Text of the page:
What Makes a True Highland Parker?
Do you know how to navigate Sunset Foods before a holiday? Then you might live in Highland Park.
Few things make me feel more at home than hearing my spin instructor start a class by announcing that she has three briskets in the oven and is in the midst of setting her table for Passover.
It made me think: what makes me feel like a true Highland Parker? The question wasn’t anything new. It first came to me about ten days ago, when a group of us were having lunch at the CK — that’s Country Kitchen for the two of you who don’t know — and the conversation turned to holiday preparations. Brisket, of course, garnered a mention, as did gefilte fish, matzah cookies and the lament of the noodle-less kugel. We debated the merits of cooking with schmaltz and laughed about how dated that seemed, yet how reassuring it was that our beloved Sunset Foods continues to carry the delicacy (assuming rendered chicken fat can indeed be considered a delicacy).
My husband offered to do the weekly grocery shopping last week. Soon after, he called me in a panic from the aisles.
“You owe me big time,” he said. “Why didn’t you warn me?”
I hung up and smiled. Silly, imported husband. You’d think that after 21 years of marriage, 18 of which lived within the confines of 60035, he’d know enough to steer clear of all grocery stores in the days leading up to a holiday. The police officers patrolling the parking lots in uniform should have been a tip off.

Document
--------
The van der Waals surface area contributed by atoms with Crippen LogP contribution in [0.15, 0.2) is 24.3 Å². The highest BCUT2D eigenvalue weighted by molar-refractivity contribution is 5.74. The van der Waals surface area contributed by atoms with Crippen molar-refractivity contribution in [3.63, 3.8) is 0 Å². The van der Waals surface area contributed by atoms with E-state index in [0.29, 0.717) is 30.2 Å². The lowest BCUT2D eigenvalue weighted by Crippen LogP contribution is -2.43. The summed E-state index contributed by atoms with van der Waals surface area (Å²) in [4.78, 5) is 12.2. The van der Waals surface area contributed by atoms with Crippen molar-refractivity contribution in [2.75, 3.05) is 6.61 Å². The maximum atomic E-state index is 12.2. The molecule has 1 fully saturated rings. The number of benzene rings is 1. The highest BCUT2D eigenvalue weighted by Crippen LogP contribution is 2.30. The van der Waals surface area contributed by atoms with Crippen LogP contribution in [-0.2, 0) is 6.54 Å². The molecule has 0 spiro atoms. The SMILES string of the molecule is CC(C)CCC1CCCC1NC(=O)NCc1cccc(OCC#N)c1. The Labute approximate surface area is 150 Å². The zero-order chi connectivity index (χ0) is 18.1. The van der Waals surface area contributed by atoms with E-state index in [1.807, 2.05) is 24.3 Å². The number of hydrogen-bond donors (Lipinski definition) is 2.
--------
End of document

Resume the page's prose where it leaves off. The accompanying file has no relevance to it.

I felt like a true Highland Parker on Sunday as I geared up for a nice spring ride. At 6:30 a.m., the thermostat read 36 degrees, but weather.com assured me that, factoring in the wind, it’d feel a little more like 28. Sturdy and stubborn, I put on layers and layers of unattractive bike clothing and headed out. After all, the sun was shining and it was mid-April. I grew up here. I’m used to it.
Then on Monday, the coup de grace: three inches of wet, white snow on April 18. There was only one response I could think of: I was going swimming. Outside. The health club had deemed mid-April as the kick-off for outdoor spring swimming, so by 7 a.m. I was in the pool, alternately swimming laps and floating on my back, trying to catch snowflakes on my tongue.
Yet, none of this made me feel as much a Highland Parker as what I’m about to confess. After my swim, I headed to the Highland Park Public Library. I love the library. I live two blocks from the library. But it was snowing. And wet. And cold. And I had my laptop. So I drove there.
On my first pass through the lot, there were no spaces. Here’s where my head hangs in shame. I circled in and out of the lot three times, never once getting lucky enough to find a spot.
I swim outside in the snow. I bike in the howling wind. I know how to navigate the grocery store before a holiday. But when it comes to walking or driving the two blocks from my house to the library, I drive.
You tell me: Is that the sign of a true Highland Parker?